Cast: Vineeth Sreenivasan, Fahad Fazil, Roma, Remya Nambeesan, Nivedhita
Direction: Samir Tahir
Production: Listen Stephen
Music: Rex Vijayan
Coming from the makers of ‘Traffic’, ‘Chappa Kurish’ is a rare experiment in Mollywood, that is more treated in an offbeat and unusual manner. With a right, contemporary story, that is undeniably merited to be told as its definite highlight, ‘Chappa Kurish’ is one film that tries to make the characters appear very life-like, very real and in the process makes a narrative that may not be engrossed by an avid moviegoer.
The debut directorial offering from the cinematographer of ‘Big B’, Samir Thahir, the movie is basically a cat and mouse game between two people living in extremes in the same city, one who is in the run for his name and fortunes and the other who has all the clues about latter in the gadget that is temporarily with him.
Fahad Fazil is Arjun, a charming, plotting business man who is trying to get his dream projects done with the help of his subordinates including Sonia(Ramya Nambeeshan). Engaged to bubbly Ann(Roma), he moves in swanky cars with the comfort of colloquial English and new age gadgets and is also rearing a unorthodox surreptitious relation with Sonia, which prepares her to do all the difficult things for him. Meanwhile, Vineeth Sreenivasan is Ansari, a submissive sales boy at the Supermarket, trying hard to find two ends meet with his limited salary. He is always in silent battle with the world outside including his manager who always humiliates him. Rather than fighting them out in the open, Ansari takes pleasure in the silence of his loneliness and also in the company of Abidha, his co – worker at the supermarket. Both these lead men have their own principles and their outlook towards life which are never parallel.
How those principles throw a spanner in their lives forms the crux of the story.The movie has a simple grim storyline credited to the director, on which weaving a movie that lasts two hours is indeed difficult. R Unni and Samir Thahir has just tried to make things somewhat engaging with interesting dialogues and right placements of sub characters. But the problem with the film, if any, lies in its post-interval portions; when you wait for the twists and turns in the story to captivate you, the goings-on get so unsurprising that the impact created at the start of the film disappears into thin air.A welcome addition to the multiplex films started recently with movies like ‘Cocktail, Traffic and ‘Salt N Pepper’, the movie is constructed as a dark thriller whose execution in the later half become tiresome after a point, leaving one wanting for more. The film takes liberal inspirations from international films like Handphone, wedding dress rehearsal, caricature parents and changing lanes to explicit shades of regional talkies like thiruttu payale and kidnap to stretch it to 130 minutes.
The worry of Ansary to feel humane and important at some point of his life and the frustration of Arjun who knows himself to be heading for the greatest trap partly because of his own actions, are narrated under sensible rationale. The movie is told unhurriedly and the slow pace dilutes the impact further for the viewers of regular potboilers.But the film is chick and shot extremely well and technically speaking, a notch above most with top class cinematography by debutante Jomon T john, capturing Kochi in its real shades.In the acting front Fahad fazil fits the role to a ‘T’ and makes his father proud with the weightiest role in his career.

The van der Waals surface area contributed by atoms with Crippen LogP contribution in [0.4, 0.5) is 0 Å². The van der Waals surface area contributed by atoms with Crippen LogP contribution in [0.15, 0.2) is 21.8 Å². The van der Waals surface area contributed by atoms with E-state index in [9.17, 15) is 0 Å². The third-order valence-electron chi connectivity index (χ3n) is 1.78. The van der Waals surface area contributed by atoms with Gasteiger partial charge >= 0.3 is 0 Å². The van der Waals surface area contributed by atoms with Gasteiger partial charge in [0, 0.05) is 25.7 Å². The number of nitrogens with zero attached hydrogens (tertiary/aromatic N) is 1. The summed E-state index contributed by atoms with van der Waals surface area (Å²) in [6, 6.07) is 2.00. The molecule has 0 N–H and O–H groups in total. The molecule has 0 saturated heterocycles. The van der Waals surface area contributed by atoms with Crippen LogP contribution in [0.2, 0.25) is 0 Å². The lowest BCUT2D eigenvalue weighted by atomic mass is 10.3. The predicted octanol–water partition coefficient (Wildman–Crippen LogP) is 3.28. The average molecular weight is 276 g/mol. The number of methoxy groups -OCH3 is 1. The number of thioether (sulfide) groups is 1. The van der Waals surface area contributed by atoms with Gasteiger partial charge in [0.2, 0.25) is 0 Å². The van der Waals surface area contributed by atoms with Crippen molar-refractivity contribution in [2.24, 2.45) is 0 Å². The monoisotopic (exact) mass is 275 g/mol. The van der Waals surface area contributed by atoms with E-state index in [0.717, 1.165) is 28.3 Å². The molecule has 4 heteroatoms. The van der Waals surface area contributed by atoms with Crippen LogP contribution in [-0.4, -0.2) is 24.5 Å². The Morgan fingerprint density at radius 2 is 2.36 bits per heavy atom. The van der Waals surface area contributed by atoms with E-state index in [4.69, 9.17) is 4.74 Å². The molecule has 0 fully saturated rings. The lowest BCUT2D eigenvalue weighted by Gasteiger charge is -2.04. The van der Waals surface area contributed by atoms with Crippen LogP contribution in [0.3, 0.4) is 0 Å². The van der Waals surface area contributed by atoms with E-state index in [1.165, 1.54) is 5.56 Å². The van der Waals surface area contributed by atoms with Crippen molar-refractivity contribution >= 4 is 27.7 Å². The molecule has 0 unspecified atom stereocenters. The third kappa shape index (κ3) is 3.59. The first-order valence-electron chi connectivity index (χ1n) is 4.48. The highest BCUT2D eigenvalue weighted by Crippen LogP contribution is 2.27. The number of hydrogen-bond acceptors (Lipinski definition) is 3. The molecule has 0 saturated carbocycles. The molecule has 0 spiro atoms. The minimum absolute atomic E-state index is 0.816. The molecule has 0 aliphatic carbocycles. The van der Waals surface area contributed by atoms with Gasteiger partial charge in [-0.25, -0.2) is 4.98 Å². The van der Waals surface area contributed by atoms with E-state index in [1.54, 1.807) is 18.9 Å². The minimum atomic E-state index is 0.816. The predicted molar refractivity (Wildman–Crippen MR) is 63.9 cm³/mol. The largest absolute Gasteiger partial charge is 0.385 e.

He easily gets into the skin of the character and forces out the natural, believable breakdown of his character who likes people to dance around his finger tips, making it one of the best performances seen in recent times. Vineeth is ok with Ansari’s anguish, helplessness and innocence most of the times and even without many dialogues gives the widest range of emotions. Nivedhitha, the actor who plays Abidha is sure to go heights with her natural emoting capabilities while Ramya, after quite some time, has a better role that may bring her back to commercial limelight and unparallelled heights. Another debutante, Rex Vijayan has created pretty good BGM, that gell well with the movie. He also offers some different appealing tunes for the altogether different movie whose picturization of tracks are also adequate, though the last one seems stretched.’Chaapa kurishu’ defies cliches by not making the rich guy look like a complete villain and the poor guy an innocent hero.
Attempting the grey areas that are less explored in Malayalam industry, Samir’s movie has characters that evoke our sympathy and anger at the same time. Moreover, the first ever lip lock scenes in commercial Mollywood, where our lead filmmakers usually resort to dissolve to wall posters and waterlilies is, also a stunner with the young crew and the filmmaker showing their boldness and conviction. And believe us, the most realistic, bitter and gory action sequences ever to have made in Mollywood (choreographed by Rajasekhar), is also in store for you towards the climax of ‘Chappakurish’.At the box-office, ‘Chappa Kurish’, with support from its intense promotions may fare as an average grosser.
The generous dose of skin show sequence, violent action and the need for a more tighter scripts will tell on its business and restrict its appeal further to limited audiences. A must see for all those who like experiments and extremes in Mollywood.